Guinea Pig Facts
|7.8-13.6 in (20-35 cm)
|Up to 5.5 mph (9 km/h)
|1.5-3.3 lb (0.7-1.2 kg)
|Seeds, plants, leaves
|Small, chubby body, thick coat
Guinea pigs are little rodents that love to socialize and prefer to live in groups of five to ten animals. They feed on seeds, plants and leaves. We know them best as pets, but they have been around since 5,000 BC and at about 500 BC the first guinea pig was kept as pet.
Today there are around 20 breeds of guinea pigs, which developed by breeding. Their fur is of different lengths, curly or smooth, with swirls and without swirls.
Anatomy and Appearance
The teeth of a guinea pig are growing as long as it is alive – up to 0.05 inches (1.5 mm) per week and up to 0.2 inches (6 mm) per month. Gnawing causes the teeth to wear in a natural manner.
Guinea Pigs in Numbers
|99-103 degrees Fahrenheit (37.4-39.5 degrees Celsius)
|Youngs per litter
|0.2-0.35 oz per 3.5 oz (6-10 g per 100 g) body weight every day
|0.04 gal per 3.5 oz (10 ml per 100 g) body weight every day
Guinea pigs have a funny hobby: They like to jump in the air with all four feet simultaneously. Up to 9.8 inches (25 cm) high! Then they look as if they were performing little leaps. Sometimes people compare them to popcorn popping on a hot stove. This is why the guinea pigs’ funny hopping around is also called “popcorning”.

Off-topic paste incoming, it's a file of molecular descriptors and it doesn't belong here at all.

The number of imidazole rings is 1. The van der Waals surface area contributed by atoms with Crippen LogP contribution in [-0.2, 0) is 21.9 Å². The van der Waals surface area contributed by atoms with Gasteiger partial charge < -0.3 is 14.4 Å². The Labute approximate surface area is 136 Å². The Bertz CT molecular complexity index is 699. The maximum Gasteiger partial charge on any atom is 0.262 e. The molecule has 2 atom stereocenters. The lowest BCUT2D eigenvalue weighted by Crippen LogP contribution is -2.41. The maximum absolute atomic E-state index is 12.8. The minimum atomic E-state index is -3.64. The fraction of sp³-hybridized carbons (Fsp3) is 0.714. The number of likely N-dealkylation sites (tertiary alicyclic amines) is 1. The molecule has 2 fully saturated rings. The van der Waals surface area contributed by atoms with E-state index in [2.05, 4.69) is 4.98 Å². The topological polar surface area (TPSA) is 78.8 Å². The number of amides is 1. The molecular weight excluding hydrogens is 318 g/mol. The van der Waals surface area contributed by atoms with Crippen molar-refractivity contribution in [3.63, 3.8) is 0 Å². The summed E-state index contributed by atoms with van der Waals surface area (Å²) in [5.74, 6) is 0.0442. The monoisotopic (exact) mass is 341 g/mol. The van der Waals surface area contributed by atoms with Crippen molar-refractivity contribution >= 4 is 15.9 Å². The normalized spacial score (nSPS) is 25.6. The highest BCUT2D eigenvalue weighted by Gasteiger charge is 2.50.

There are several reasons for this behavior: If guinea pigs discover something new and are very excited, they perform their popcorning routine. They also do it when they are happy and boisterous. Delicious food means fun AND excitement of course. Then they even go popcorning during their meals. Particularly young animals can be frequently watched having a go at their hobby.
Not only humans can have hiccups. Guinea pigs also suffer from the spasmodic convulsions of the diaphragm. This usually happens when they are scared or have eaten too quickly. Normally, the hiccup disappears after a short while when the guinea pig has calmed down again.
Guinea pigs squeak and make twittering noises when they are stressed. You can hear their teeth chatter and their loud purring when they feel threatened.
Evolution and Origin
Today’s domestic guinea pigs are descendants of the guinea pigs in Central and South America. They were already kept as pets and livestock between 5,000 and 2,000 before Christ. They are no pigs and they do not come from New Guinea. Their name derives from their squeaking sounds, which resemble those uttered by pigs.
The term guinea might come from the guinea coin, could be a misspelling of Guiana (region in South America), may have been used to refer to a far-off country or because the animal was brought to other countries via New Guinea.
Guinea pigs reproduce very quickly, so if you keep them as pets you should pay attention which animals share one cage. At their birth, guinea pig babies weigh between 2.1 and 4.2 oz (60 and 120 g), already have a coat and can use their eyes.
Guinea pigs cannot sweat.